While there are a few variations of an extended marketing mix, I believe this one makes the most sense. The additional 3 P’s are people, processes and physical evidence.


Product decisions, including design and packaging, are key considerations in marketing. Often marketing involves initial research or customer feedback, which all help design a product that meets their needs. In fact, even early concept and idea testing is a significant part of the marketing process.


Price may seem like a simple decision, however, there are pricing models and strategies worth thinking about. Will you sell once or on subscription? Will you price at the high end to show luxury (and never discount) or at the low end to demsntrate value for money? Pricing decisions are more complex than working out your cost and adding a margin.


What aspects form your promotional mix (not to be confused with the “marketing mix” above)? Here you need to decide who your target market is, what message you want to advertise and where you can reach your audience. Advertising is part of this promotional mix, as is personal selling.


Perhaps your business has a physical location, however, when we talk about place in marketing it is more than that. You need to consider the entire manufacturing and supply chain, right down to the customer’s experience when they complete their purchase and take ownership of the product.


Who are the people representing your business? How are they trained? Customer service is something many modern businesses lack and it is still such a powerful way to differentiate your business from the rest of the pack.



What is the process your business goes through to make the product or deliver your service? People like to see the process and be sure your process is consistent with your brand values. McDonald’s is a great example for process because quality (one of their core values) is something they keep consisent through checklists and procedures. They demonstrate cleanliness (another core value) because customers can see straight into the kitchen, where the food is being prepared.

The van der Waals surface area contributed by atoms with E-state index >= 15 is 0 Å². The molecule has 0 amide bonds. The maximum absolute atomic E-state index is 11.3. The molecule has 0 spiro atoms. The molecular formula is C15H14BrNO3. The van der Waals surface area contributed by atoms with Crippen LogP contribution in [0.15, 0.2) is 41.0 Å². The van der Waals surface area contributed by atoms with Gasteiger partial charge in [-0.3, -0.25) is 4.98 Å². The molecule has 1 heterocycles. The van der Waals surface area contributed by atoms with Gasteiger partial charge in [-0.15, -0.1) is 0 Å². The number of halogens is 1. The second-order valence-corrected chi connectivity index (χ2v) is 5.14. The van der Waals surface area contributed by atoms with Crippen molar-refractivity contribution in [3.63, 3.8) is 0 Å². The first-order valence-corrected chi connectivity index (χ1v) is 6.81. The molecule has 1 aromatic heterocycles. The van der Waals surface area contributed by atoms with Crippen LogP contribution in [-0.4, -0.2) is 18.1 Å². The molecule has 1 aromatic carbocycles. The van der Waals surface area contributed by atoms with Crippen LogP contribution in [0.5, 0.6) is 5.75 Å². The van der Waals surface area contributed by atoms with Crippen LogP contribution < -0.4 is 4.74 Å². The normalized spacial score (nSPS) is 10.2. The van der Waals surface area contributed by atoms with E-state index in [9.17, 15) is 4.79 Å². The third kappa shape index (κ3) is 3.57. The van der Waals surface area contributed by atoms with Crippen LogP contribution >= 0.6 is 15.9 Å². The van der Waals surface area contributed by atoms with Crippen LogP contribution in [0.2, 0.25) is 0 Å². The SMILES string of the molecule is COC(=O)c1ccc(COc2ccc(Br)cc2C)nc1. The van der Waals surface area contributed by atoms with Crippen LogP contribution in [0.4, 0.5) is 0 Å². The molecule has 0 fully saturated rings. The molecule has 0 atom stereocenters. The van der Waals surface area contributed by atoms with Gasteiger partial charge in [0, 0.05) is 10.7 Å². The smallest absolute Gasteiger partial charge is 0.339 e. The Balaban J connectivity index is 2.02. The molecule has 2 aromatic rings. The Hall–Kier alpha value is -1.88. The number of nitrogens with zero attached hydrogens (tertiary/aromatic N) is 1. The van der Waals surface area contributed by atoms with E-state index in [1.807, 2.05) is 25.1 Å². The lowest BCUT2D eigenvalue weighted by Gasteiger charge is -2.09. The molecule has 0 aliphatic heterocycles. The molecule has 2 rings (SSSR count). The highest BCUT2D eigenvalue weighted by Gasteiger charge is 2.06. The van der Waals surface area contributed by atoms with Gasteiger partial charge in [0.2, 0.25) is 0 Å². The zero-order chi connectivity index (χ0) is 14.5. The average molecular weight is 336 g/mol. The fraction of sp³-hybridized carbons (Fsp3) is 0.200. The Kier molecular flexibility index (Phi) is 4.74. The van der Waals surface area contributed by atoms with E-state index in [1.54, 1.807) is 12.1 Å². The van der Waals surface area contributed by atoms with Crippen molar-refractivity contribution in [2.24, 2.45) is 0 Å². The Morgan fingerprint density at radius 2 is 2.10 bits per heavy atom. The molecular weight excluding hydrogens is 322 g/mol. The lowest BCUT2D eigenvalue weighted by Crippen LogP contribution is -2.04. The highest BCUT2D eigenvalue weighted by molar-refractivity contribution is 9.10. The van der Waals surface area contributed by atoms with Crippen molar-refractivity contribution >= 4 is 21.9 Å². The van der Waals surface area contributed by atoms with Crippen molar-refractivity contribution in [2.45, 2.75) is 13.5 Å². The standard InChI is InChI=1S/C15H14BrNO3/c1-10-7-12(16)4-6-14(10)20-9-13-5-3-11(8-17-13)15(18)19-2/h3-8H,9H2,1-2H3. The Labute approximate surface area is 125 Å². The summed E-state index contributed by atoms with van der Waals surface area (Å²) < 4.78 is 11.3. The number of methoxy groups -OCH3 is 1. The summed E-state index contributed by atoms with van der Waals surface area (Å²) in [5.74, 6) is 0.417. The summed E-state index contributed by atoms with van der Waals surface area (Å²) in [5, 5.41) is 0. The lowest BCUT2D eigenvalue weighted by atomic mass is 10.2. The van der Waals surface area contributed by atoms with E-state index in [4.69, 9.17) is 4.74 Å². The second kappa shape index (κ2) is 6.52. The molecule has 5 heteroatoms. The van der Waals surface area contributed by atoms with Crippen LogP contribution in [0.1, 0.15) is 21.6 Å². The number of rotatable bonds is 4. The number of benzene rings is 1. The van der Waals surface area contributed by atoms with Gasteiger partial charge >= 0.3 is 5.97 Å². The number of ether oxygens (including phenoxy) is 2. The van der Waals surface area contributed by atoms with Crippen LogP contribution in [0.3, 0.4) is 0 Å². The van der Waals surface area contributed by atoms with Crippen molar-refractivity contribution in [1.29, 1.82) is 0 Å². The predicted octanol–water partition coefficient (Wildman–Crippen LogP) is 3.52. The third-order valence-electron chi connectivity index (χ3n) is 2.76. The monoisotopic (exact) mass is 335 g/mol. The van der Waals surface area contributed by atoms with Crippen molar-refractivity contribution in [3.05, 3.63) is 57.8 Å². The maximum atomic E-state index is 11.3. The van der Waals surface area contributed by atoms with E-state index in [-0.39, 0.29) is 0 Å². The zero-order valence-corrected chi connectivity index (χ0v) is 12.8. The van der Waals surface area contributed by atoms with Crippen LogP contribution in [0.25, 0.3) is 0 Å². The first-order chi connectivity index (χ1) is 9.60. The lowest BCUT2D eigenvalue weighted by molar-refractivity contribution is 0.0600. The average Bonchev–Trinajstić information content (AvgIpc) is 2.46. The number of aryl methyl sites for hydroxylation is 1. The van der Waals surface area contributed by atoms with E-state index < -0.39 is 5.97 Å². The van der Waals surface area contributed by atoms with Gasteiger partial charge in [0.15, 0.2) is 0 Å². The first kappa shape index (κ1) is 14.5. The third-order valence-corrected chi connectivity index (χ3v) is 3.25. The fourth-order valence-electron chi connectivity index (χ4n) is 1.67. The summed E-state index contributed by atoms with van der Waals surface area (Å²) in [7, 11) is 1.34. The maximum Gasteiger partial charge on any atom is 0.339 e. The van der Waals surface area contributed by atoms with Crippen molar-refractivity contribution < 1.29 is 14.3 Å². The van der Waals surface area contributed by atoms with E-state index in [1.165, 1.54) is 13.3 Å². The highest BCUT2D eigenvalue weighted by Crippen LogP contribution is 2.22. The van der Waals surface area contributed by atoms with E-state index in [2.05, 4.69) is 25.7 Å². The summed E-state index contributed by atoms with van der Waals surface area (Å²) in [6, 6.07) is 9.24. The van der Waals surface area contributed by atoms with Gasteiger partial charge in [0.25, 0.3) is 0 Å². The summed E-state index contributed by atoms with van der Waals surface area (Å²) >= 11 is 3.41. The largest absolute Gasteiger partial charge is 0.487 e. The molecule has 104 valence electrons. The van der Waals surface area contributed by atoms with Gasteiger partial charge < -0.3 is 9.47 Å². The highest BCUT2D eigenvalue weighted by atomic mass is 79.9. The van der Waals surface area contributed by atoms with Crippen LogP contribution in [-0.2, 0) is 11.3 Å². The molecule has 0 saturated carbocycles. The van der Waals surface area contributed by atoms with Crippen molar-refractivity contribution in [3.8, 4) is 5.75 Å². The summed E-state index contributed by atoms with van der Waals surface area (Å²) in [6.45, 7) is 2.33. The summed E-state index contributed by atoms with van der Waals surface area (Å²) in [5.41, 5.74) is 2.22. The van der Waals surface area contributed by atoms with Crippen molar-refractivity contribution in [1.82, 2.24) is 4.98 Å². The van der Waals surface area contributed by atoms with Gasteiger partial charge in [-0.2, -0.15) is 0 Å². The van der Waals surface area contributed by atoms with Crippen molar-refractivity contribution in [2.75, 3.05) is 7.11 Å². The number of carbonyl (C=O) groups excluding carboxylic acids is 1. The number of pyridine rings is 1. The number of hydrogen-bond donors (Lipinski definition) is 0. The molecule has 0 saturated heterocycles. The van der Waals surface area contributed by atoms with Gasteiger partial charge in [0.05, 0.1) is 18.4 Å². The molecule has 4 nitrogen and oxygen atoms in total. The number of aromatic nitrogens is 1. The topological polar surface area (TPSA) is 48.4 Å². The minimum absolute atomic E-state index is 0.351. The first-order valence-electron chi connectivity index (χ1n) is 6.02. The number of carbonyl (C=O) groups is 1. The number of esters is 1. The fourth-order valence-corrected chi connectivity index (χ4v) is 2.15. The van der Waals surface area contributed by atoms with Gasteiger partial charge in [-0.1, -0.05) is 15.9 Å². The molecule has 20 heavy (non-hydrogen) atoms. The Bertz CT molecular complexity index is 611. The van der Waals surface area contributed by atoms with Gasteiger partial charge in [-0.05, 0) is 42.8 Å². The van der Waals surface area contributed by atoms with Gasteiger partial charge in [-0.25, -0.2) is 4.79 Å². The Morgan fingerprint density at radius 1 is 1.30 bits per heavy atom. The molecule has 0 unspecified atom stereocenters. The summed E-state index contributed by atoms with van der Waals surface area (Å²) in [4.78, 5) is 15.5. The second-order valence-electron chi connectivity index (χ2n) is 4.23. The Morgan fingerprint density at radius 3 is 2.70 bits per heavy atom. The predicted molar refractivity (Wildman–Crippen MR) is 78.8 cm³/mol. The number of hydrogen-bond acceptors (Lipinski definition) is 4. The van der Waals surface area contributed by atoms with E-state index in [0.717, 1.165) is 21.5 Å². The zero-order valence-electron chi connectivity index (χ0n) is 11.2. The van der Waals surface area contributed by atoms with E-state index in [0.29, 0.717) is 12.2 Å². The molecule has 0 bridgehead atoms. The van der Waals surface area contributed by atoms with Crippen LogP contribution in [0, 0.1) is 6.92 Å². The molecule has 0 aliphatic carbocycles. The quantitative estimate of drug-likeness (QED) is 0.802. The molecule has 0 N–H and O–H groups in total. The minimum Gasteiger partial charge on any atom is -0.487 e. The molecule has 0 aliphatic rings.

Physical evidence

What physical evidence is there that you are who you say you are? People need to trust your business before they work with you, so how can you build that trust quickly. Imagine walking onto a service station and paying the first person you noticed. No uniform, no counter, no name badge. How can you trust that your money is safe with that person? Unless you have more information, you can’t. What physical evidence can you offer customers that they should do business with you?

Still think you don’t need marketing

Rubbish. I’ve heard small business owners say this before, so we’re going to dive a little deeper into why marketing is essential for any business. But take a quick look at the post below about the decisions that go into buying your morning coffee. More than a few of the businesses I have spoken to who have concluded their business is so good, they don’t need marketing, are gone 6 months later.

What is marketing
Post I created to explain what marketing is

Why your business needs marketing

  1. Marketing strategy can make or break a business
  2. Everything involves marketing
  3. Every business has a honeymoon period
  4. Word of mouth is never enough
  5. Every business has customer churn
  6. Your business has competitors
  7. The world is a noisy place

1. Marketing strategy can make or break a business

Think of marketing strategy as steering the whole ship that is your business. Choosing a product or service that shows your strengths, so you can dominate your industry, is a smart choice. Even if you believe your business does not need advertising, marketing strategy is essential.

2. Everything involves marketing

A shop owner washes and brushes her hair, while putting on her uniform in the morning. When she arrives at her shop, she greets the customers at the front of the store with a smile. She opens the store and immediately turns on the air conditioner and flicks on the lights in the window display.

Everything, from the shop owners presentation and choice to wear a uniform right through to sales and customer support of the product, is marketing.